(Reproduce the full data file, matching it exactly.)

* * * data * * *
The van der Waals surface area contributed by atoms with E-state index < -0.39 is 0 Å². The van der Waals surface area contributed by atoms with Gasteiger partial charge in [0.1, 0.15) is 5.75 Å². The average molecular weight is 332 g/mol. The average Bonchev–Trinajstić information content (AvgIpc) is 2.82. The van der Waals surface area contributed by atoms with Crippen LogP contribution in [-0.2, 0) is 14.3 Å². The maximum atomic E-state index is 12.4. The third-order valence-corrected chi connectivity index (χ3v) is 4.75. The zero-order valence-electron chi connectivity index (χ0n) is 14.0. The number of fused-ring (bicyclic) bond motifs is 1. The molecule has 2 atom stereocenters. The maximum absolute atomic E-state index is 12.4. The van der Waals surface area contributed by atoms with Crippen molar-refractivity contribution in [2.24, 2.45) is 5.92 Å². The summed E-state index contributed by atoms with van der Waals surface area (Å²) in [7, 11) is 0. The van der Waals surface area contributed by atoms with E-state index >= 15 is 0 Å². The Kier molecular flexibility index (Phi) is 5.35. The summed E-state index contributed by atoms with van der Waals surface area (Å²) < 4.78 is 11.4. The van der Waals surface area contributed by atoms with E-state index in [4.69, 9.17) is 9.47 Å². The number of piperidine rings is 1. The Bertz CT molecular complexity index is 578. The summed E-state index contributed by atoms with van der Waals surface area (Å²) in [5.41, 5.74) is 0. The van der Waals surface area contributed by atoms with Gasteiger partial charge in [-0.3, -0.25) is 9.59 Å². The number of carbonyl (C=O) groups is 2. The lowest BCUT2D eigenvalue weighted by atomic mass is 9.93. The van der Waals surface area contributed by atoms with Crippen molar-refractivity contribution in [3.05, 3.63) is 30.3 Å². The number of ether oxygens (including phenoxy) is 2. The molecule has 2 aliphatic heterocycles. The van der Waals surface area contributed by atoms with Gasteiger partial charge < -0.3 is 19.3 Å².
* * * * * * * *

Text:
The van der Waals surface area contributed by atoms with E-state index < -0.39 is 0 Å². The van der Waals surface area contributed by atoms with Gasteiger partial charge in [0.1, 0.15) is 5.75 Å². The average molecular weight is 332 g/mol. The average Bonchev–Trinajstić information content (AvgIpc) is 2.82. The van der Waals surface area contributed by atoms with Crippen LogP contribution in [-0.2, 0) is 14.3 Å². The maximum atomic E-state index is 12.4. The third-order valence-corrected chi connectivity index (χ3v) is 4.75. The zero-order valence-electron chi connectivity index (χ0n) is 14.0. The number of fused-ring (bicyclic) bond motifs is 1. The molecule has 2 atom stereocenters. The maximum absolute atomic E-state index is 12.4. The van der Waals surface area contributed by atoms with Crippen molar-refractivity contribution in [2.24, 2.45) is 5.92 Å². The summed E-state index contributed by atoms with van der Waals surface area (Å²) in [7, 11) is 0. The van der Waals surface area contributed by atoms with E-state index >= 15 is 0 Å². The Kier molecular flexibility index (Phi) is 5.35. The summed E-state index contributed by atoms with van der Waals surface area (Å²) < 4.78 is 11.4. The van der Waals surface area contributed by atoms with E-state index in [4.69, 9.17) is 9.47 Å². The number of piperidine rings is 1. The Bertz CT molecular complexity index is 578. The summed E-state index contributed by atoms with van der Waals surface area (Å²) in [5.41, 5.74) is 0. The van der Waals surface area contributed by atoms with Gasteiger partial charge in [-0.3, -0.25) is 9.59 Å². The number of carbonyl (C=O) groups is 2. The lowest BCUT2D eigenvalue weighted by atomic mass is 9.93. The van der Waals surface area contributed by atoms with Crippen molar-refractivity contribution in [3.05, 3.63) is 30.3 Å². The number of ether oxygens (including phenoxy) is 2. The molecule has 2 aliphatic heterocycles. The van der Waals surface area contributed by atoms with Gasteiger partial charge < -0.3 is 19.3 Å².